Davis estimated that 80 percent of the people who train at Blackwater today are law enforcement personnel, including two judges. Many other clients are armed security guards. "Then we have just the single mother who lives somewhere where she doesn't feel safe," he said.
"If I wanted to learn to shoot," asked board member Susie Davis, "could I come down there and learn to shoot?"
Eric Davis responded that she would have to pass a felony back ground check, obtain a letter of good character from someone, and present a Firearm Owner's Identification (FOID) card.
"And if I wanted to bring a group down there to teach them to shoot, for the Olympics, say?" asked Susie Davis.
Eric Davis answered that every member of the group would have to be approved through the same process.
To keep in good standing with the neighbors, Blackwater operates between 8:30 and 5 p.m. Monday through Saturday. Sunday the center is closed, and Davis said he plans to keep his day off. Approximately once a month during warmer seasons, police officers use the area for "nautical twilight" training about half an hour before sundown.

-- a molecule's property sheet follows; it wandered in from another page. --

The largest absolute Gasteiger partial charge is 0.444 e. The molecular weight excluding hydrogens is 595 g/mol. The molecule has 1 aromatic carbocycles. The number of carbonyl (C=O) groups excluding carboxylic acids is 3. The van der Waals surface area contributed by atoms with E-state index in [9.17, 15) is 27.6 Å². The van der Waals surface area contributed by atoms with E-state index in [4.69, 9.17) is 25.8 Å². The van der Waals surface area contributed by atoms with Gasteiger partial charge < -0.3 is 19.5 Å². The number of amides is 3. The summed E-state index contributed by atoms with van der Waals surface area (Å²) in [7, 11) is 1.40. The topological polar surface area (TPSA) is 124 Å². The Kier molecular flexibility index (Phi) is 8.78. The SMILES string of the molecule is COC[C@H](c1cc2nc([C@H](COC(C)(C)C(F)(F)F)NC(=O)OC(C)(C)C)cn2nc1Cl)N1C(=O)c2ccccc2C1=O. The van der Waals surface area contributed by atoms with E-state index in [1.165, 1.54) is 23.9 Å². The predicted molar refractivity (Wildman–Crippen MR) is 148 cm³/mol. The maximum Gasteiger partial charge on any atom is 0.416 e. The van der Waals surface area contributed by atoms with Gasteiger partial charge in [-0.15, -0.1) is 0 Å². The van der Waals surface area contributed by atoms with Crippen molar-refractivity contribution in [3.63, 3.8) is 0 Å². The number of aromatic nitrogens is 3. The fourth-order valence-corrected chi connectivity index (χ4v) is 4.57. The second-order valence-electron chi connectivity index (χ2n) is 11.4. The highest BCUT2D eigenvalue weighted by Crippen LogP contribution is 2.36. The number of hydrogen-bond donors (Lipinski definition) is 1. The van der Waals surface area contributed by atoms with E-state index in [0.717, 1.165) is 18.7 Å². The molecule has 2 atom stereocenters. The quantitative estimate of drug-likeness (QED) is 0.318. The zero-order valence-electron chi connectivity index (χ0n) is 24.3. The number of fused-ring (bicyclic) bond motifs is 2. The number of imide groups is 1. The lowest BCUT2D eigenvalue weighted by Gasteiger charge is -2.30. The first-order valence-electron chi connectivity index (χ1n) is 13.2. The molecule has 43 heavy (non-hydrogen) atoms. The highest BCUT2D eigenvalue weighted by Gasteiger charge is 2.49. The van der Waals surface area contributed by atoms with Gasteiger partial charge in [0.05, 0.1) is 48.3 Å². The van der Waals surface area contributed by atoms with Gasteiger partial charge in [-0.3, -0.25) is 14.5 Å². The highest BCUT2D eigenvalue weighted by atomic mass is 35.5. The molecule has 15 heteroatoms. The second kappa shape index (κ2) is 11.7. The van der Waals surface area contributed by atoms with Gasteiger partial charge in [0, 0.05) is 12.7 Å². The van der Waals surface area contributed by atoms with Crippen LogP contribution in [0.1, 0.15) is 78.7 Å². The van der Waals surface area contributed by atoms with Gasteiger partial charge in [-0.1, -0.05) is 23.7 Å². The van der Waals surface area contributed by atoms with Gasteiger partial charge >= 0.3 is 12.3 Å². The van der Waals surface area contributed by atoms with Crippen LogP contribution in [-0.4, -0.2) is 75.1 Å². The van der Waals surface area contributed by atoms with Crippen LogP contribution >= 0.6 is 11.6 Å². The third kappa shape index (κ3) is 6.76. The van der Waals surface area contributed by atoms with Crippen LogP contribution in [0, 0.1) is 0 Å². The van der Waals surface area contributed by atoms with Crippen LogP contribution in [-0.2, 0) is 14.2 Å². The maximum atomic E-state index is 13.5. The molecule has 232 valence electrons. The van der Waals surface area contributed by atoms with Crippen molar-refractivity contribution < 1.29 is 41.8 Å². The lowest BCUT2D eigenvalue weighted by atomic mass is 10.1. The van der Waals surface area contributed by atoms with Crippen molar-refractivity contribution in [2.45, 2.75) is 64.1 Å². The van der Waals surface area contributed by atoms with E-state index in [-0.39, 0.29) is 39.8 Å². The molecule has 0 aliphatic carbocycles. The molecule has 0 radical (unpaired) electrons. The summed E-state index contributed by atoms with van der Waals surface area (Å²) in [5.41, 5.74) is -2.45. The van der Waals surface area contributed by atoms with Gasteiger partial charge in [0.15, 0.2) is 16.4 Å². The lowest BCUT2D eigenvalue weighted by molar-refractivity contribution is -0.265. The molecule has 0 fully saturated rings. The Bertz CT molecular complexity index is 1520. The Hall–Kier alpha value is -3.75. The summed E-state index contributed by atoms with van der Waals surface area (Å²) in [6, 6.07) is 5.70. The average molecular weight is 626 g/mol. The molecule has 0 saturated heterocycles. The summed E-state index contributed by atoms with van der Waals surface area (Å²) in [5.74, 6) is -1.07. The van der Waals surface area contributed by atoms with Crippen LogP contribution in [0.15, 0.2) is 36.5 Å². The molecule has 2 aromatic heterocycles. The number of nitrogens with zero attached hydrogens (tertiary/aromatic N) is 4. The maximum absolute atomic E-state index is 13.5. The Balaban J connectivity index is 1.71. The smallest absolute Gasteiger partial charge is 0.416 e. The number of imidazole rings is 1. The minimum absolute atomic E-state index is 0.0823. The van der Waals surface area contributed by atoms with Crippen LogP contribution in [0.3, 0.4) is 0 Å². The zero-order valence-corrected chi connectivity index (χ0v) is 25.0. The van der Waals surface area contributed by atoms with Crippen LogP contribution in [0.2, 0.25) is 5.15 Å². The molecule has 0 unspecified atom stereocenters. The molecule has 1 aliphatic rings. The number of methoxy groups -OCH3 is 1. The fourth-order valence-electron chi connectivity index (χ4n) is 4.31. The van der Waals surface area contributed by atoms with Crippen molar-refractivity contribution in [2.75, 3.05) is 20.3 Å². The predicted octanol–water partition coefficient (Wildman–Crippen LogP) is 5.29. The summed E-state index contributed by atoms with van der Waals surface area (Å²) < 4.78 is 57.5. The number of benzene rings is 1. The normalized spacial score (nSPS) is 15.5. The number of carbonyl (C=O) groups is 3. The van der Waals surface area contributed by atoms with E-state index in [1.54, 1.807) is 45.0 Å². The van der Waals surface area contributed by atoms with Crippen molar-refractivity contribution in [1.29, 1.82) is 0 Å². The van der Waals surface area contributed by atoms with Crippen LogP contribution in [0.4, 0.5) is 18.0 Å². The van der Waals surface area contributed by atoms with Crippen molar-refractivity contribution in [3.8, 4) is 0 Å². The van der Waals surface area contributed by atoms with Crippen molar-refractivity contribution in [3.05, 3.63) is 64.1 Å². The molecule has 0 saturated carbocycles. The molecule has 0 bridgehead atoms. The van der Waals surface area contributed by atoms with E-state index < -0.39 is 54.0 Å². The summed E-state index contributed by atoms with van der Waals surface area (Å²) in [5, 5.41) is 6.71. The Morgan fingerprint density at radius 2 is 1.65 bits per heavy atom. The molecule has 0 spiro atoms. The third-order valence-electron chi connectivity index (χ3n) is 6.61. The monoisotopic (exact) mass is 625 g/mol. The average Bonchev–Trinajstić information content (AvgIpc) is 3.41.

Board member Nick Tranel moved to approve the company's request, pointing out, "It has met all the requirements of the special use standards."
The board members did add a series of conditions to the motion to ensure that Blackwater will use the building as they say they will. Operations at the live-fire range will be restricted to between 8:30 a.m. and 5 p.m., plus two days each month when it can be used until 9 p.m, and it can only be open six days per week. If any lighting is added, it must be downcast with no glare, and designed for security purposes only. The amount of traffic must remain approximately the same.
Board chairman Mel Gratton said that he has visited the Blackwater facility, and has found no problems with it. "We live in a world where people do need to train to protect life and property," he said. "I don't know where you could better site a building like this."
The vote passed unanimously.
The zoning board's recommendation is not final. The subject must go before the county board on Tuesday, Sept. 9.